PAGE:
To determine which version of GDS you have, run the following command:
$ /usr/local/gds/tools/gdscheck -v
Review the output, for example:
GDS release version (beta): 0.8
nvidia_fs version:  2.0 libcufile version: 2.2

3. API Errors

This section provides information about the API errors you might get when using GDS.

3.1. CU_FILE_DRIVER_NOT_INITIALIZED

Here is some information about the CU_FILE_DRIVER_NOT_INITIALIZED API error.

If the cuFileDriverOpen API is not called, errors that are encountered in the implicit call to driver initialization will be reported as cuFile errors that were encountered when calling cuFileBufRegister or cuFileHandleRegister.

3.2. CU_FILE_DEVICE_NOT_SUPPORTED

Here is some information about the CU_FILE_DEVICE_NOT_SUPPORTED error.

GDS is supported only on NVIDIA graphics processing units (GPU) Tesla® or Quadro® models with the compute mode supported and a compute major capability greater than or equal to 6. This includes V100 and T4 cards.

3.3. CU_FILE_IO_NOT_SUPPORTED

Here is some information about the CU_FILE_IO_NOT_SUPPORTED error.

GDS is currently only supported on EXAScaler® and Weka IO filesystems. If the file descriptor is from a local filesystem, or a mount that is not GDS ready, the API returns this error.

Here is a list of common reasons for this error:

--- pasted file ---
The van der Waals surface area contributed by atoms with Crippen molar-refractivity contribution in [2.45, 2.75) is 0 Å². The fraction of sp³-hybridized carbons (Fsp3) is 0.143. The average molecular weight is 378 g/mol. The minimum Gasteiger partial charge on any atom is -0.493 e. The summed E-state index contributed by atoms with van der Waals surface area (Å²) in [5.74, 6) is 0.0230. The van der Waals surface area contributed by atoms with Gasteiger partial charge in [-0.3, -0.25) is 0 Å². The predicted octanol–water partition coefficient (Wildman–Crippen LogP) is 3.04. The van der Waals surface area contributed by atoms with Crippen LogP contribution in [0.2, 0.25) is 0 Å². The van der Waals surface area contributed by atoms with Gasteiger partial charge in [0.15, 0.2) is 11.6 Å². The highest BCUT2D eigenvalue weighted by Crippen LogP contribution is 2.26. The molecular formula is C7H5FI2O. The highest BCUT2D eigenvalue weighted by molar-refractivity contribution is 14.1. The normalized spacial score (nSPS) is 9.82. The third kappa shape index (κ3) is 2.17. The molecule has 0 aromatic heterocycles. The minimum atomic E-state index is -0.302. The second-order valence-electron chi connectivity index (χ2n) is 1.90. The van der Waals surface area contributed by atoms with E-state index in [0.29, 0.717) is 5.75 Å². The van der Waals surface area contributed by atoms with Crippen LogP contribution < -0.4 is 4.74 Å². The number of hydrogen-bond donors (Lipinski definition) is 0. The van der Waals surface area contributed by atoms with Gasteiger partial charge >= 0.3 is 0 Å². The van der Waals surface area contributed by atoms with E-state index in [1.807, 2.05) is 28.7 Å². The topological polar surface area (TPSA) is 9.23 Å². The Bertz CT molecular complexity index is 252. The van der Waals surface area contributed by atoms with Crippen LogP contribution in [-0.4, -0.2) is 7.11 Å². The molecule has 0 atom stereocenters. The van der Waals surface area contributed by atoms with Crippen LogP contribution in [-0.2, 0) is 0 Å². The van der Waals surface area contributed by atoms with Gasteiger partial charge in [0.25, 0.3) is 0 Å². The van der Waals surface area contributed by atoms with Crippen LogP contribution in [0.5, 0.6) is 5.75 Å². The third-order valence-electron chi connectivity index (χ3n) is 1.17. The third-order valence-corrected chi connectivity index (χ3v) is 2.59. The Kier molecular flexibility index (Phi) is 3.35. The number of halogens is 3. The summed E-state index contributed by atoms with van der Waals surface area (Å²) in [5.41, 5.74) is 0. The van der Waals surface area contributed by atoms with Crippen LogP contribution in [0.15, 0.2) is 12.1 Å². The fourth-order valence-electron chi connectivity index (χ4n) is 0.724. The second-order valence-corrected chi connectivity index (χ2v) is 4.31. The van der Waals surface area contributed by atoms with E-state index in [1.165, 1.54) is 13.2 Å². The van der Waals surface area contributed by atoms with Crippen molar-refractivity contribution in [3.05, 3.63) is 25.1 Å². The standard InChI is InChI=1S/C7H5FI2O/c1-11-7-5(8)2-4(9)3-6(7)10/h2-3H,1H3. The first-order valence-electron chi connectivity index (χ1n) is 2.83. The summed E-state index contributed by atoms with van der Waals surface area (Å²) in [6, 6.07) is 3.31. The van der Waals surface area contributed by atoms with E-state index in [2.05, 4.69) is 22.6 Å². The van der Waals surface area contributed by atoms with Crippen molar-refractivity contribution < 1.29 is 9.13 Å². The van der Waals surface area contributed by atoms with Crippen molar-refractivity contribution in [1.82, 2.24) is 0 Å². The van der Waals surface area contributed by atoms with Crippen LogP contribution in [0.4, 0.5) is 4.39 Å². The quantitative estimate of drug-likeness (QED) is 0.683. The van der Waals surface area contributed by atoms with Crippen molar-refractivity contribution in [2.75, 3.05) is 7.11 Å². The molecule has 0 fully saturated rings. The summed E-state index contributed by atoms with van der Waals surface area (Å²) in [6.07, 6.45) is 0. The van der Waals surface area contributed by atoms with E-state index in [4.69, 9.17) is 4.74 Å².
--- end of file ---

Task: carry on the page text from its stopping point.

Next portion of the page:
• The file descriptor belongs to an unsupported filesystem.
  • The specified fd is not a regular UNIX file.
  • O_DIRECT is not specified on the file.
  • Any combination of encryption, and compression, compliance settings on the fd are set.

    For example, FS_COMPR_FL | FS_ENCRYPT_FL | FS_APPEND_FL | FS_IMMUTABLE_FL.

    Note: These settings are allowed when compat_mode is set to true.
  • Any combination of unsupported file modes are specified in the open call for the fd.
O_APPEND | O_NOCTTY | O_NONBLOCK | O_DIRECTORY | O_NOFOLLOW | O_TMPFILE

3.4. CU_FILE_CUDA_MEMORY_TYPE_INVALID

Here is some information about the CU_FILE_CUDA_MEMORY_TYPE_INVALID error.

Physical memory for cudaMallocManaged memory is allocated dynamically at the first use and currently does not provide a mechanism to expose physical memory or Base Address Register (BAR) memory to pin for use in GDS. However, GDS indirectly supports cudaMallocManaged memory when the memory is used as an unregistered buffer with cuFileWrite and cuFileRead.

4. Basic Troubleshooting